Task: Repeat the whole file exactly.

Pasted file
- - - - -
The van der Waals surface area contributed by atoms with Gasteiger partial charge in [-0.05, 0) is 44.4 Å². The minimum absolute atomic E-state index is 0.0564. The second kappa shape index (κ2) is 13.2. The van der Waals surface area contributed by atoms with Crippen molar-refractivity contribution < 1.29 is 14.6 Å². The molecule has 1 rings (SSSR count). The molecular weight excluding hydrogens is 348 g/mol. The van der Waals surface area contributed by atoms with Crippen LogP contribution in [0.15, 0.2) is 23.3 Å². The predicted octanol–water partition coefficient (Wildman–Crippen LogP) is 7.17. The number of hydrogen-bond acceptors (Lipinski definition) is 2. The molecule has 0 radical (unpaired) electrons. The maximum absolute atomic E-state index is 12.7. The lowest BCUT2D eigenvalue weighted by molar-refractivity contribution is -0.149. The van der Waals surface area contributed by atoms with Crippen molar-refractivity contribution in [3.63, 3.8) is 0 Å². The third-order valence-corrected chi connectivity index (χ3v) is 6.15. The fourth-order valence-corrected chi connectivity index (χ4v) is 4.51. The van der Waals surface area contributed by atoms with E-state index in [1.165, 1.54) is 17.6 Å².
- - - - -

The van der Waals surface area contributed by atoms with Gasteiger partial charge in [-0.05, 0) is 44.4 Å². The minimum absolute atomic E-state index is 0.0564. The second kappa shape index (κ2) is 13.2. The van der Waals surface area contributed by atoms with Crippen molar-refractivity contribution < 1.29 is 14.6 Å². The molecule has 1 rings (SSSR count). The molecular weight excluding hydrogens is 348 g/mol. The van der Waals surface area contributed by atoms with Crippen LogP contribution in [0.15, 0.2) is 23.3 Å². The predicted octanol–water partition coefficient (Wildman–Crippen LogP) is 7.17. The number of hydrogen-bond acceptors (Lipinski definition) is 2. The molecule has 0 radical (unpaired) electrons. The maximum absolute atomic E-state index is 12.7. The lowest BCUT2D eigenvalue weighted by molar-refractivity contribution is -0.149. The van der Waals surface area contributed by atoms with Crippen molar-refractivity contribution in [3.63, 3.8) is 0 Å². The third-order valence-corrected chi connectivity index (χ3v) is 6.15. The fourth-order valence-corrected chi connectivity index (χ4v) is 4.51. The van der Waals surface area contributed by atoms with E-state index in [1.165, 1.54) is 17.6 Å².